3. November 2015: Perpetual Hostility. Amalek as Ultimate Enemy for Early Modern Jews and Christians

Prof. Elliott Horowitz (Oxford)

Location: Goethe-Universität, Norbert-Wollheim-Platz 1, 60323 Frankfurt, Raum NG 1.714a.

In cooperation with the MartinBuber Chair for in Jewish Thought and Philosophy at Goethe University & Jewish Museum (Frankfurt)

Commentator: Dr. Iris Idelson-Shein (Frankfurt)


Both Jews and Christians, in dealing with their real and perceived enemies, drew upon the biblical category of Amalek- a people descended from Isaac's less-favored son Esau, who attacked the Israelites from behind in the desert, and whose total decimation was commanded in the book of Deuteronomy. King Saul was reprimanded for allowing the Amalekite king Agag to survive, and later Haman, the enemy of the Jews in the book of Esther, is described as an “Agagite”.  As the Anglican divine Joseph Hall wrote early inthe seventeenth century, “the Amalekites, of whose royal line Haman was descended, were the nation with which God had sworn perpetual hostility, and whose memory he had straitly charged his people to root out from under heaven.” Both Jews and Christians considered themselves God's people, and were therefore commanded to destroy the enemy against whom he had sworn perpetual hostility. But who were the Amalekites, and how might this be done?

Although Jews had for centuries associated Amalek with the domain of Christendom – which they called Edom (the other biblical name for Esua) – they were not particularly eager to translate their hostility toward Christian oppressors as a call to arms against their military superiors. It was therefore left to the rabbis to determine whether any Amalekites still existed, or whether the commandment still  applied  when no king sat on Israel's throne (as in the days of Saul). Among early modern Christians, however, particularly those in the Protestant denominations, the category of Amalek was often given practical significance – whether to justify violence against “Romish Amalek” in Europe or against American Indians in the New World.

The former tendency was particularly strong in seventeenth-century England, after the Gunpowder Plot of 1605, and from there spread to the American colonies, where it was directed against hostile natives. Samuel Appleton, the leader of the colonial forces arrayed against the Narragansett tribe wrote in 1675: “By the prayer of God's people, our Israel...may prevail over this cursed Amalek; against whom I believe the Lord will have war forever until he have destroyed him.”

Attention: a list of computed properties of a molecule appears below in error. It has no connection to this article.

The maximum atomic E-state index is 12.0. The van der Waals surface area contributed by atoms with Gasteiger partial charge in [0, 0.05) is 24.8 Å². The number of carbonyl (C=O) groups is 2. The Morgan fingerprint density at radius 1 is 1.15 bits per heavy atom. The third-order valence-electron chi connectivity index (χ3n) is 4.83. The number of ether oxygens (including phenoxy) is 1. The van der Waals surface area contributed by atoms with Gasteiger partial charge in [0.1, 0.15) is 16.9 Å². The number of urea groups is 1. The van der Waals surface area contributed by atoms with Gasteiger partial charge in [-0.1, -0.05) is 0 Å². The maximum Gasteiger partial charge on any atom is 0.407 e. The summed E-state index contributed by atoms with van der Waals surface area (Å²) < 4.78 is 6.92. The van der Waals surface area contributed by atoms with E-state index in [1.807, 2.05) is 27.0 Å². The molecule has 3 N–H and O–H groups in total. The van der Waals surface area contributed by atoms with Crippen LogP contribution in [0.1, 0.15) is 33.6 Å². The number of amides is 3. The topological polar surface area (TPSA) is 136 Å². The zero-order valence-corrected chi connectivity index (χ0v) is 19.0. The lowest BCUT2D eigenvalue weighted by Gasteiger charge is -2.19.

Elliott Horowitz is currently an Oliver Smithies Visiting Fellow at Balliol College, Oxford University (UK). A native of New York City, Elliott Horowitz was educated at Princeton and Yale and has for over three decades taught at several Israeli universities. A specialist on the social and cultural history of Jews in early-modern Europe, Elliott Horowitz is co-editor of the Jewish Quarterly Review. His publications include

  • Reckless Rites. Purim and the Legacy of Jewish Violence (Princeton 2006, 2nd edition 2008).
  • How Early Did We Become Modern?, in: The Jewish Quarterly Review 104:2 (2014)
  • The “Jewish Contribution” to Christianity, in: Jeremy Cohen and Richard I. Cohen (eds.), The Jewish Contribution to Civilization: Reassessing an Idea (Oxford 2008).
  • The Early Eighteenth Century Confronts the Beard: Kabbalah and Jewish Self Fashioning, in: Jewish History 8:1/2 (1994).

Der Vortrag findet statt innerhalb der Vortragsreihe zum Schwerpunktthema »Religion und Gewalt: Eine ambivalente Beziehung in Geschichte und Gegenwart« und wird von der DFG-finanzierten und am Leibniz-Institut für Europäische Geschichte angesiedelten Emmy Noether-Nachwuchsgruppe Glaubenskämpfe: Religion und Gewalt im katholischen Europa, 1848-1914 organisiert. Für mehr Informationen: www.ieg-mainz.de/glaubenskaempfe.